Madonna Badger: How The Tragedy Could Have Been Averted

Madonna Badger Headshot - P 2011
Daniel Acker/Bloomberg via Getty Images

Madonna Badger Headshot - P 2011

New details have revealed that a still-lit bag of embers was placed in or outside of a mud room at the fashion industry exec's Stamford, Conn., home, which also did not have working fire alarms, though no foul play is suspected.

As the investigation into the fatal house fire that took the lives of fashion-advertising executive Madonna Badger's three children and parents on Christmas Day continues, new details have emerged identifying the cause behind the blaze.

Stamford, Conn., fire marshals said foul play was not a factor, but two large safety errors did contribute to the terrible tragedy: There were no working fire alarms, and still-smoking embers were removed from the fireplace and put in a bag, which is now believed to have caught fire.

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Fire marshals have revealed that one of the house's occupants, contractor Michael Borcino, who is now being described as Badger's boyfriend, put still-live embers from the fireplace into a bag around 3 a.m. and placed it in either the house's mud room, or against its exterior wall, reports the New York Times

When the wall caught fire, the home's seven occupants had no warning because the house, which was undergoing renovations, did not have functioning smoke detectors. 

According to the Associated Press, city official Ernie Orgera said a new "hardwired" smoke detection system was in the process of being installed in the five-bedroom home, which was built in 1895.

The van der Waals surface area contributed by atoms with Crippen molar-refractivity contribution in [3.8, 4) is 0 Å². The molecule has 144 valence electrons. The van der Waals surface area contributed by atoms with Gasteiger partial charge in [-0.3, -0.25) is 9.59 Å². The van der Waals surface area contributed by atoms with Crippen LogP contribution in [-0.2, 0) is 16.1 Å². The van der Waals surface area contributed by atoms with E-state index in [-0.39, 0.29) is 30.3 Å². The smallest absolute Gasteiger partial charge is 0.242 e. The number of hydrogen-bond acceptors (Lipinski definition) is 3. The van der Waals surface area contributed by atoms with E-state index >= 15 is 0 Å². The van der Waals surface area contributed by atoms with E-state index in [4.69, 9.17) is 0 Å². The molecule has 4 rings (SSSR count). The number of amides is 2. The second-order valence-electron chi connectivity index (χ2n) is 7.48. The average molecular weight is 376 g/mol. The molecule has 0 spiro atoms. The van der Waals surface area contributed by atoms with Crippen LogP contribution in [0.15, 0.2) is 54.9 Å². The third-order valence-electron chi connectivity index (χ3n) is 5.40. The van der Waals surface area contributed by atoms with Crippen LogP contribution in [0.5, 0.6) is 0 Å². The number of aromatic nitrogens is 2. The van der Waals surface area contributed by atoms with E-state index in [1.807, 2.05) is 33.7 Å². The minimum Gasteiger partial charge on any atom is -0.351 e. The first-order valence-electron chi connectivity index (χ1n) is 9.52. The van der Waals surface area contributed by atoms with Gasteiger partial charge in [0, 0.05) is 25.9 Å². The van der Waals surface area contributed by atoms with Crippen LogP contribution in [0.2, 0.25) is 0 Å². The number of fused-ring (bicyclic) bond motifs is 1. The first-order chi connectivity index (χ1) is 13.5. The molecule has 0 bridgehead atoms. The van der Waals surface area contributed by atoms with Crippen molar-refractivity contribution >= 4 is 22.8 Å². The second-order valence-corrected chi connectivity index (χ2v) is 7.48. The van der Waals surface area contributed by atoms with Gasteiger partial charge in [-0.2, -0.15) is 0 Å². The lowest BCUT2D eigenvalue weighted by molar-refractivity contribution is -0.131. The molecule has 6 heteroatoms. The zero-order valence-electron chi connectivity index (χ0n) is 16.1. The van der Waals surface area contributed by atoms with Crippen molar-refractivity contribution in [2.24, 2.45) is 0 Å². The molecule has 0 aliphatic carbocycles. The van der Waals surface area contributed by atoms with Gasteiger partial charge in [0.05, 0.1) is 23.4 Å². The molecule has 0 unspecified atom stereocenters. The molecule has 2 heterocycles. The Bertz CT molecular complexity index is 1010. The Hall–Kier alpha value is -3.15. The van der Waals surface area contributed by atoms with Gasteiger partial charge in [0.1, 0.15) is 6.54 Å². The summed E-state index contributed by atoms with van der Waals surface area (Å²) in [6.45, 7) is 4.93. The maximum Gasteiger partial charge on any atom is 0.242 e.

Firefighters found Badger on a second-floor scaffold when they were called to the scene at 4:52 a.m. Stamford fire chief Antonio J. Conte said that after she was rescued, Badger directed the firefighters to the $1.7 million house's third floor, where she said her three children, Lily, 10, and 7-year-old twins Grace and Sarah, were sleeping. 

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According to Borcino, he tried to take two of the girls with him as he fled the house, but at some point they turned around and went back inside. 

“You have to realize with the amount of heat and smoke how scared those children must have been,” Chief Conte told the Times, “and they just left him.”

One of the daughter's bodies was found on the third floor, while the second seemed to have located her grandmother, Pauline Johnson. Their bodies were found on the stairs between the second and third floors. 

Badger's father, Lomer Johnson, who had dressed as Santa at Saks Fifth Avenue's flagship store in NYC the day before, seems to have been trying to help his third granddaughter escape according to Conte. Her body was found near the window of a back bedroom sitting on a stack of books. However, according to the Times, Johnson fell through the room's rafters before he could rescue the girl. 

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Borcino remains in Stamford Hospital, where he is being treated for smoke inhalation and burns and has had only preliminary interviews with officials.

Stamford mayor Michael Pavia said the home did not have a certificate of occupancy, which it needed because of the renovations, and should not have been occupied.

Badger had been waiting for a final inspection at the time of the blaze, although the family had been living there for about a year.

The advertising exec, who is in divorce proceedings with husband Matthew Badger, is credited with creating the iconic "Marky" Mark Wahlberg and Kate Moss Calvin Klein ads from the 1990s, before founding her branding firm, Badger & Winters Group, in 1994.